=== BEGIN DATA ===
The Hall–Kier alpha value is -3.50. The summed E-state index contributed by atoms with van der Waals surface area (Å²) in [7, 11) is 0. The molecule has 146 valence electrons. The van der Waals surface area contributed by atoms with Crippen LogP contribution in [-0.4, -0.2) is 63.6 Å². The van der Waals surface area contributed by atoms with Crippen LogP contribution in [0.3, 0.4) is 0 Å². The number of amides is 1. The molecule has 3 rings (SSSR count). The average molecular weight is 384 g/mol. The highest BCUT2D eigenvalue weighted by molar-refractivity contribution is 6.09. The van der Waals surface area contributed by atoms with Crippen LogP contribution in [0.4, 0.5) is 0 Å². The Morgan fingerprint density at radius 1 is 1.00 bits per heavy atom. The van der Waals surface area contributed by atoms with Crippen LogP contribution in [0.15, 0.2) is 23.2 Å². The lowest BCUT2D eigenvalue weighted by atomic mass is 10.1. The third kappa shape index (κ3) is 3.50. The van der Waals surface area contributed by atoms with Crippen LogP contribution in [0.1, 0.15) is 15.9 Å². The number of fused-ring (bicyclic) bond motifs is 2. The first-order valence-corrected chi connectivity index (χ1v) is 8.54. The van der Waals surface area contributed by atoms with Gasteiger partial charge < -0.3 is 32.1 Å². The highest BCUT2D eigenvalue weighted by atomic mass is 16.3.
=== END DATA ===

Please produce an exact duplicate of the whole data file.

The Hall–Kier alpha value is -3.50. The summed E-state index contributed by atoms with van der Waals surface area (Å²) in [7, 11) is 0. The molecule has 146 valence electrons. The van der Waals surface area contributed by atoms with Crippen LogP contribution in [-0.4, -0.2) is 63.6 Å². The van der Waals surface area contributed by atoms with Crippen LogP contribution in [0.3, 0.4) is 0 Å². The number of amides is 1. The molecule has 3 rings (SSSR count). The average molecular weight is 384 g/mol. The highest BCUT2D eigenvalue weighted by molar-refractivity contribution is 6.09. The van der Waals surface area contributed by atoms with Crippen LogP contribution in [0.4, 0.5) is 0 Å². The Morgan fingerprint density at radius 1 is 1.00 bits per heavy atom. The van der Waals surface area contributed by atoms with Crippen LogP contribution in [0.15, 0.2) is 23.2 Å². The lowest BCUT2D eigenvalue weighted by atomic mass is 10.1. The third kappa shape index (κ3) is 3.50. The van der Waals surface area contributed by atoms with Crippen LogP contribution in [0.1, 0.15) is 15.9 Å². The number of fused-ring (bicyclic) bond motifs is 2. The first-order valence-corrected chi connectivity index (χ1v) is 8.54. The van der Waals surface area contributed by atoms with Gasteiger partial charge < -0.3 is 32.1 Å². The highest BCUT2D eigenvalue weighted by atomic mass is 16.3.